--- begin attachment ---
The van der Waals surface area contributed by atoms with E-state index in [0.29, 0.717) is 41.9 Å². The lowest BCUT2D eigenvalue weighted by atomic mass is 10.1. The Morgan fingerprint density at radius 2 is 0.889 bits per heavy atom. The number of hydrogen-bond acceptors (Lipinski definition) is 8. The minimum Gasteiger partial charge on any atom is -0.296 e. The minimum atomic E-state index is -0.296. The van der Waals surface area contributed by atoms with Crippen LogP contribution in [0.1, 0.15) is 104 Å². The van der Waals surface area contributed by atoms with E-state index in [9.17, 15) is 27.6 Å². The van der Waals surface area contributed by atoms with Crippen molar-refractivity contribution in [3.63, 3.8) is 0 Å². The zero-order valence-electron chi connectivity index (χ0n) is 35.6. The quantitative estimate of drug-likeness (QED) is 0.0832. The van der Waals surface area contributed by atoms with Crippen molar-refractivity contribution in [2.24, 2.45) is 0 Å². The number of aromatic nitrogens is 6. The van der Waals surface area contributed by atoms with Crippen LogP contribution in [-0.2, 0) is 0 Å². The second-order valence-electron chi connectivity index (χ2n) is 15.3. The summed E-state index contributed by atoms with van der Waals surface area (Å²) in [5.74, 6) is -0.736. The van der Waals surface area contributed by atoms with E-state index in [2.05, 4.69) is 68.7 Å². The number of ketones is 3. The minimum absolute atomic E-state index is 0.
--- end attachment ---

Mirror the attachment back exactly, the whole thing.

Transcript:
The van der Waals surface area contributed by atoms with E-state index in [0.29, 0.717) is 41.9 Å². The lowest BCUT2D eigenvalue weighted by atomic mass is 10.1. The Morgan fingerprint density at radius 2 is 0.889 bits per heavy atom. The number of hydrogen-bond acceptors (Lipinski definition) is 8. The minimum Gasteiger partial charge on any atom is -0.296 e. The minimum atomic E-state index is -0.296. The van der Waals surface area contributed by atoms with Crippen LogP contribution in [0.1, 0.15) is 104 Å². The van der Waals surface area contributed by atoms with E-state index in [9.17, 15) is 27.6 Å². The van der Waals surface area contributed by atoms with Crippen molar-refractivity contribution in [3.63, 3.8) is 0 Å². The zero-order valence-electron chi connectivity index (χ0n) is 35.6. The quantitative estimate of drug-likeness (QED) is 0.0832. The van der Waals surface area contributed by atoms with Crippen molar-refractivity contribution in [2.24, 2.45) is 0 Å². The number of aromatic nitrogens is 6. The van der Waals surface area contributed by atoms with Crippen LogP contribution in [-0.2, 0) is 0 Å². The second-order valence-electron chi connectivity index (χ2n) is 15.3. The summed E-state index contributed by atoms with van der Waals surface area (Å²) in [5.74, 6) is -0.736. The van der Waals surface area contributed by atoms with E-state index in [2.05, 4.69) is 68.7 Å². The number of ketones is 3. The minimum absolute atomic E-state index is 0.